Awareness of Untreated Binge Eating Disorder

by Ya-Ke (Grace) Wu, PhD, RN

Binge eating disorder (BED) is the most common eating disorder and affects approximately 6-8 million people in the United States. However, BED remains under-recognized and under-treated among U.S. adults.1 A large national study showed that, among adult individuals who met criteria for BED, only 3.2% reported ever being diagnosed with BED by a healthcare provider.2 Left untreated, BED increases risk for poor mental and physical health as well as work impairment.3,4

The criteria for diagnosing BED are found in the Diagnostic and Statistical Manual of Mental Disorders, Fifth Edition (DSM-5), the standard classification of mental disorders used by mental health professionals in the U.S.5 One of the diagnostic criteria of BED is binge eating defined as recurrent episodes (i.e., occurring on average at least once a week for >3 months) of eating an unusually large amount of food in a short period time with an associated loss of control over eating during the episode.5

Walmart Wenatchee 2

by Thayne Tuason – Own work, CC BY-SA 4.0

BED research illustrates many reasons why patients with BED often do not receive proper care:

  1. Limited knowledge and awareness of BED

The general population has limited knowledge and awareness of BED and individuals may not recognize their binge eating as a problem behavior unless they are directly asked about the symptoms of BED by a health care provider.6 Also, individuals may believe that their binge eating is not severe enough to warrant treatment, leading them not to seek help for their BED.7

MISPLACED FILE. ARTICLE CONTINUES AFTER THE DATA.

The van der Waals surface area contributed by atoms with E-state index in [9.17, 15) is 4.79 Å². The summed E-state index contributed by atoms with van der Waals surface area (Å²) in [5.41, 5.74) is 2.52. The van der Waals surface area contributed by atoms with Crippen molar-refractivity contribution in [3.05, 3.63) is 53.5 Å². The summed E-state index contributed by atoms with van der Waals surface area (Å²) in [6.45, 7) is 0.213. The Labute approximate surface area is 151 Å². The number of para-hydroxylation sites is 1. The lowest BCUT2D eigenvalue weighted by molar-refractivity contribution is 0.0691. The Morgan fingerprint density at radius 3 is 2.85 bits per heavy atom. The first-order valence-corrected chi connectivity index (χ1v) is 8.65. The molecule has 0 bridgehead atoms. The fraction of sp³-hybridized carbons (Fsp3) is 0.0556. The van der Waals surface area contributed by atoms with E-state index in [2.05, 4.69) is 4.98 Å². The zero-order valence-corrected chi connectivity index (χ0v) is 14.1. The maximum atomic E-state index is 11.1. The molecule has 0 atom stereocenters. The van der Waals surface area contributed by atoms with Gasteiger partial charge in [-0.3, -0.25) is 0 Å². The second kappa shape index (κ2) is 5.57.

1. Shame or embarrassment

Some individuals may be reluctant to discuss binge eating with their healthcare provider because they feel embarrassed about the behavior.8 Backer and colleagues conducted a qualitative study to identify patients’ perspectives on social barriers to receiving eating disorder treatment. They found that adults with eating disorders were hesitant to discuss symptoms with healthcare providers out of fear that their binge eating would be viewed as a “weakness” or a “character flaw.” 8 Further, individuals BED often fear stigma, judgement, or being labelled as having a mental illness by healthcare providers.

  1. Previous negative experiences

Individuals with BED may have had negative experiences and unhelpful advice from providers when they attempted to discuss their BED symptoms in the past.9 It is possible when discussing their BED with providers, providers focused more on the need for weight loss rather than helping them get their eating under control.10 In short, they did not feel “heard” and opted to remain silent about their eating problems.

  1. Limited resources for BED treatment

Individuals with BED may not live near a specialist eating disorders service and may lack the time or resources to travel for treatment.11 Patients with Medicare or Medicaid may be ineligible to receive treatment at many clinics without paying out of pocket.9 Regardless of health insurance status, individuals may be unable to afford the cost of eating disorder treatment.12

Health care providers can use simple screens to encourage their patients to discuss eating concerns. The Binge Eating Disorder Screener-7 (BEDS-7)13* can be used to screen for binge-eating behavior and to guide a conversation with the patient about eating concerns. A simple screener like the BED-7 can be especially helpful for clinicians who feel ill-equipped to ask sensitive questions related to BED symptoms or lack time for more extensive interviews about eating behaviors.14 A positive screen can help a provider gauge how severe the BED is and guide the specialist referral process. If you think you might have BED yourself,  you can take the screener at home, and bring it with you when you talk to your healthcare provider. This can increase your confidence in speaking with your provider about BED.